North America drags feet on big data says Celent
Despite its potential, the vast majority of financial services firms have still not implemented big data tools, according to new research conducted in North America by analyst firm Celent.
In the report, How big is big data? Big data usage and attitudes among North American financial services firms, Celent argues that big data can provide a significant competitive advantage to early adopters. The research found that of the banks surveyed, 38% are exploring the possibility of big data solutions, 25% are experimenting with such tools, a further 25% are deploying them and 13% already have big data tools and are in a position to expand.
“Most big data projects are an isolated and often uncoordinated line of business-led initiatives that seek specific business outcomes with a traditional non-data driven culture using siloed data warehouses,” says Bob Meara, senior analyst with Celent’s banking group and co-author of the report. “While this approach is an excellent way to develop the technical capabilities to manage increasing data volumes, velocity and variety, it will not produce the step changes in business outcomes that are so sorely needed.”
According to the study, some 60% of firms believe information including big data and analytics holds the key to competitive advantage to a significant extent. However, 40% asserted a small to moderate influence on competitive advantage – suggesting that not everyone accepts the value of big data as a competitive tool.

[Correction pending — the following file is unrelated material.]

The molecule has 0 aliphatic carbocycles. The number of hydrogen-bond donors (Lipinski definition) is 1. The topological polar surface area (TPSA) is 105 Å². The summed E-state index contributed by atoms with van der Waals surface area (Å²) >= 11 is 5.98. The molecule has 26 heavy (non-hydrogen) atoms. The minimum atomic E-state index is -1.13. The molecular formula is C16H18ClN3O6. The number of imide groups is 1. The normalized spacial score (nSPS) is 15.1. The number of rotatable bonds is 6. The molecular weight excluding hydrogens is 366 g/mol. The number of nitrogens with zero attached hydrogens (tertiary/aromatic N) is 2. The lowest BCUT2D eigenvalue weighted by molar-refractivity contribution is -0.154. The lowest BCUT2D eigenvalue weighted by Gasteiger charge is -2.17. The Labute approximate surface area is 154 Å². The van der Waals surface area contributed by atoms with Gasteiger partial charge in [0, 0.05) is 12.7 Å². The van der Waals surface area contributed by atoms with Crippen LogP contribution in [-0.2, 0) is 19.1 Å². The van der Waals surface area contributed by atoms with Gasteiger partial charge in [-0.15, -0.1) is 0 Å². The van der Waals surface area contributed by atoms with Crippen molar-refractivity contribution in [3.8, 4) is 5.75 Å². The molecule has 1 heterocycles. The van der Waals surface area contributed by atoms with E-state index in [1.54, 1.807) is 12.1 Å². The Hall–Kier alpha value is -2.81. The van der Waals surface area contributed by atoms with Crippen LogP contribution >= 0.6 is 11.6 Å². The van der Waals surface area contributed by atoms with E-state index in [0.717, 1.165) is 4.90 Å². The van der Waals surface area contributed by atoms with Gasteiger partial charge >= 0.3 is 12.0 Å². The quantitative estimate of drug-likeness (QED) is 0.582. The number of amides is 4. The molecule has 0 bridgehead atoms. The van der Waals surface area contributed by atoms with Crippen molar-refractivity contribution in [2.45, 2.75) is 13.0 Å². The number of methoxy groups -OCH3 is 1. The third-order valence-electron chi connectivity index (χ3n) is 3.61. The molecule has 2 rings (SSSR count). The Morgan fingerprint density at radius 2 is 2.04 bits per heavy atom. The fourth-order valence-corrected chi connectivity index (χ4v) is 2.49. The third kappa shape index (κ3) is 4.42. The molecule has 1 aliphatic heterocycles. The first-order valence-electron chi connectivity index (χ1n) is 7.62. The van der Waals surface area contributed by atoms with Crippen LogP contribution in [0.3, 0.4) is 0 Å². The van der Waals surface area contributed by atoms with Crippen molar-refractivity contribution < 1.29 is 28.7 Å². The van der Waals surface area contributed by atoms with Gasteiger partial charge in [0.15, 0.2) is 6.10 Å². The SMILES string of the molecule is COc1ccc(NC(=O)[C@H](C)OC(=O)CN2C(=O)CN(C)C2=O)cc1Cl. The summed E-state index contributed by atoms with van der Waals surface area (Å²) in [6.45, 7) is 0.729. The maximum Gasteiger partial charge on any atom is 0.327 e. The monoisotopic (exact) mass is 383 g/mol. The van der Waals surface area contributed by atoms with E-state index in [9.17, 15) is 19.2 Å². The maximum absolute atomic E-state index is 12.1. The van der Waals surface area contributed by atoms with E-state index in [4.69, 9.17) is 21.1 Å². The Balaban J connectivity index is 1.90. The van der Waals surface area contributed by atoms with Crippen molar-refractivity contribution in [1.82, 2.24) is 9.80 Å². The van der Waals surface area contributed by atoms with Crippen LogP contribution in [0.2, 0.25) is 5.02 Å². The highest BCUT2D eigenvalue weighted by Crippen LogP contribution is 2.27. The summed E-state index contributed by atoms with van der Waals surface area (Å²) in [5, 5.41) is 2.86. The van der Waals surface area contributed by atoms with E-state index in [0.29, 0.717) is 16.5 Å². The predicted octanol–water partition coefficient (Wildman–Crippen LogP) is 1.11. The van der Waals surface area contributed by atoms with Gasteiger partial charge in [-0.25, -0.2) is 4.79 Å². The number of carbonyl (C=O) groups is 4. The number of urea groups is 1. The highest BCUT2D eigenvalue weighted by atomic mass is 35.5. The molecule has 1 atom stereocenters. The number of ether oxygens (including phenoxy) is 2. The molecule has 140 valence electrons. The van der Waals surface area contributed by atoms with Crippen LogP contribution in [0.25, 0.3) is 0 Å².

Of the 24% of banks that had experience of working with big data in a production environment, the bulk of their experience was in projects aimed at improving sales results and reducing operational risks, such as fraud. The results of the survey suggest that where it has been implemented, big data has contributed positively, with 70% of projects reporting that they have met or exceeded expectations.
Though there is no widely accepted definition, big data typically refers to the need for businesses to process and store ever-expanding quantities of information. The lack of clarity over exactly what constitutes big data was also picked up in the survey, which reported 74% of respondents associated it with unstructured data, 59% with large data volumes beyond their current processing power, and 27% with social media.
The Celent survey was based on interviews carried out between December and February and covered 33 financial institutions.